Visual scanning patterns and executive function in relation to facial emotion recognition in aging
Circelli, K. S.
Clark, U. S.
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Citation (published version)KS Circelli, US Clark, A Cronin-Golomb. 2013. "Visual scanning patterns and executive function in relation to facial emotion recognition in aging." Aging, Neuropsychology, and Cognition, Volume 20, Issue 2, pp. 148 - 173. https://doi.org/10.1080/13825585.2012.675427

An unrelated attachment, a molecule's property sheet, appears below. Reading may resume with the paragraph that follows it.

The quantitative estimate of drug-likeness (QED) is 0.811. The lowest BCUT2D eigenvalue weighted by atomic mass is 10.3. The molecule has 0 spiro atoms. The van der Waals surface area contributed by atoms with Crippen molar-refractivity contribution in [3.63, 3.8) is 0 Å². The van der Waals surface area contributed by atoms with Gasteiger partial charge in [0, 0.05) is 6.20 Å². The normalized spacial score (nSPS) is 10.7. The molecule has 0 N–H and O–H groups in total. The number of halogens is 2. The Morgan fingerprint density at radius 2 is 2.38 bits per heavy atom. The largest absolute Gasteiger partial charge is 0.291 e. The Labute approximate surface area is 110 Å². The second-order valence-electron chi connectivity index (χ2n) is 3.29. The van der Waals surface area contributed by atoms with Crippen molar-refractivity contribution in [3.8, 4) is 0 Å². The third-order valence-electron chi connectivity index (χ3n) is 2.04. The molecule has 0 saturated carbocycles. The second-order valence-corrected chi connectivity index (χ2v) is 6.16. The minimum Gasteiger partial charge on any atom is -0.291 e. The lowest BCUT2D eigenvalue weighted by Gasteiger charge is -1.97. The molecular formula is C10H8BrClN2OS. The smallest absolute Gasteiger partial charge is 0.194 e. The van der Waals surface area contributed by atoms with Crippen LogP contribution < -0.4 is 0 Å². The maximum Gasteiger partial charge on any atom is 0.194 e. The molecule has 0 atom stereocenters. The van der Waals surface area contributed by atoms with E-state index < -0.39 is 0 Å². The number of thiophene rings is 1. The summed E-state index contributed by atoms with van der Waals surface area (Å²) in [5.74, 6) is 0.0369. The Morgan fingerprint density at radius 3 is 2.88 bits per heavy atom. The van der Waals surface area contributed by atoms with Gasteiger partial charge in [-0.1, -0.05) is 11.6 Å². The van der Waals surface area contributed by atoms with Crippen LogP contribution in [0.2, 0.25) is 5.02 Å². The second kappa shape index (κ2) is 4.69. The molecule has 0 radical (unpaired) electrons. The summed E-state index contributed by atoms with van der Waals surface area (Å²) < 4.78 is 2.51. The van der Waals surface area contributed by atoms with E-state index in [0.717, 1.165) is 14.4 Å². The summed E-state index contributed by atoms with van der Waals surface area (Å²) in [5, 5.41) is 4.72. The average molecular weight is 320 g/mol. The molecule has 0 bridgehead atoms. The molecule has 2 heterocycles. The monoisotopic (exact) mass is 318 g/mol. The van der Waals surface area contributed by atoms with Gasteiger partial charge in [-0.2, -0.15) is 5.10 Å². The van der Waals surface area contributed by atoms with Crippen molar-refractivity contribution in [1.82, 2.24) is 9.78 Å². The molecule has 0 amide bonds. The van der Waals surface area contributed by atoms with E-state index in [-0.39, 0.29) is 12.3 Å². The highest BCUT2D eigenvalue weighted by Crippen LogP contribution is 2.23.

OBJECTIVE: The ability to perceive facial emotion varies with age. Relative to younger adults (YA), older adults (OA) are less accurate at identifying fear, anger, and sadness, and more accurate at identifying disgust. Because different emotions are conveyed by different parts of the face, changes in visual scanning patterns may account for age-related variability. We investigated the relation between scanning patterns and recognition of facial emotions. Additionally, as frontal-lobe changes with age may affect scanning patterns and emotion recognition, we examined correlations between scanning parameters and performance on executive function tests. METHODS: We recorded eye movements from 16 OA (mean age 68.9) and 16 YA (mean age 19.2) while they categorized facial expressions and non-face control images (landscapes), and administered standard tests of executive function. RESULTS: OA were less accurate than YA at identifying fear (p < .05, r = .44) and more accurate at identifying disgust (p < .05, r = .39). OA fixated less than YA on the top half of the face for disgust, fearful, happy, neutral, and sad faces (p values < .05, r values ≥ .38), whereas there was no group difference for landscapes. For OA, executive function was correlated with recognition of sad expressions and with scanning patterns for fearful, sad, and surprised expressions. CONCLUSION: We report significant age-related differences in visual scanning that are specific to faces. The observed relation between scanning patterns and executive function supports the hypothesis that frontal-lobe changes with age may underlie some changes in emotion recognition.
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